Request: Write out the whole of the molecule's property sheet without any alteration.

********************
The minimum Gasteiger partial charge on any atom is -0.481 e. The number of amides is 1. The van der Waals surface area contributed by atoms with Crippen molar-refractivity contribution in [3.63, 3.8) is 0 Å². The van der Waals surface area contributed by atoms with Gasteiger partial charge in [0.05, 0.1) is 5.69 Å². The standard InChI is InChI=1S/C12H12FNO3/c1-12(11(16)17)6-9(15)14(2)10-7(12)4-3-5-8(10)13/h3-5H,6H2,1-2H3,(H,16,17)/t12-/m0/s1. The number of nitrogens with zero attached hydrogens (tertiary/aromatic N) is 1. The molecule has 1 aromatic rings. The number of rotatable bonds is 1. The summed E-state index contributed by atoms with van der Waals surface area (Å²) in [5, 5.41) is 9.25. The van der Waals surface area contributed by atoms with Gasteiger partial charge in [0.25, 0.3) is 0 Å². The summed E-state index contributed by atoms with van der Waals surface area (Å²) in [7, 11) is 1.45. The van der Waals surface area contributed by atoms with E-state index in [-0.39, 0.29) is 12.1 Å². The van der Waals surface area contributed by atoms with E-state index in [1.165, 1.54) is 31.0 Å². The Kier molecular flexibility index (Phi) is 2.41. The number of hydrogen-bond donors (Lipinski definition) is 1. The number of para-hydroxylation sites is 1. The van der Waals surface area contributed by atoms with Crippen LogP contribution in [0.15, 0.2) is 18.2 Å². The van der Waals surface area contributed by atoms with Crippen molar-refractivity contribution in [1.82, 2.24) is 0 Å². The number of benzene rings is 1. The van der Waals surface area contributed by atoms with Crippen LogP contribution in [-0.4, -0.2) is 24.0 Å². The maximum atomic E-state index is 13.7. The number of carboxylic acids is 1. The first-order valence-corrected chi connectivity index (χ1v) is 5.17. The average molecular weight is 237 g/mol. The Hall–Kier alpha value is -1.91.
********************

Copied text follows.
The minimum Gasteiger partial charge on any atom is -0.481 e. The number of amides is 1. The van der Waals surface area contributed by atoms with Crippen molar-refractivity contribution in [3.63, 3.8) is 0 Å². The van der Waals surface area contributed by atoms with Gasteiger partial charge in [0.05, 0.1) is 5.69 Å². The standard InChI is InChI=1S/C12H12FNO3/c1-12(11(16)17)6-9(15)14(2)10-7(12)4-3-5-8(10)13/h3-5H,6H2,1-2H3,(H,16,17)/t12-/m0/s1. The number of nitrogens with zero attached hydrogens (tertiary/aromatic N) is 1. The molecule has 1 aromatic rings. The number of rotatable bonds is 1. The summed E-state index contributed by atoms with van der Waals surface area (Å²) in [5, 5.41) is 9.25. The van der Waals surface area contributed by atoms with Gasteiger partial charge in [0.25, 0.3) is 0 Å². The summed E-state index contributed by atoms with van der Waals surface area (Å²) in [7, 11) is 1.45. The van der Waals surface area contributed by atoms with E-state index in [-0.39, 0.29) is 12.1 Å². The van der Waals surface area contributed by atoms with E-state index in [1.165, 1.54) is 31.0 Å². The Kier molecular flexibility index (Phi) is 2.41. The number of hydrogen-bond donors (Lipinski definition) is 1. The number of para-hydroxylation sites is 1. The van der Waals surface area contributed by atoms with Crippen LogP contribution in [0.15, 0.2) is 18.2 Å². The van der Waals surface area contributed by atoms with Crippen molar-refractivity contribution in [1.82, 2.24) is 0 Å². The number of benzene rings is 1. The van der Waals surface area contributed by atoms with Crippen LogP contribution in [-0.4, -0.2) is 24.0 Å². The maximum atomic E-state index is 13.7. The number of carboxylic acids is 1. The first-order valence-corrected chi connectivity index (χ1v) is 5.17. The average molecular weight is 237 g/mol. The Hall–Kier alpha value is -1.91.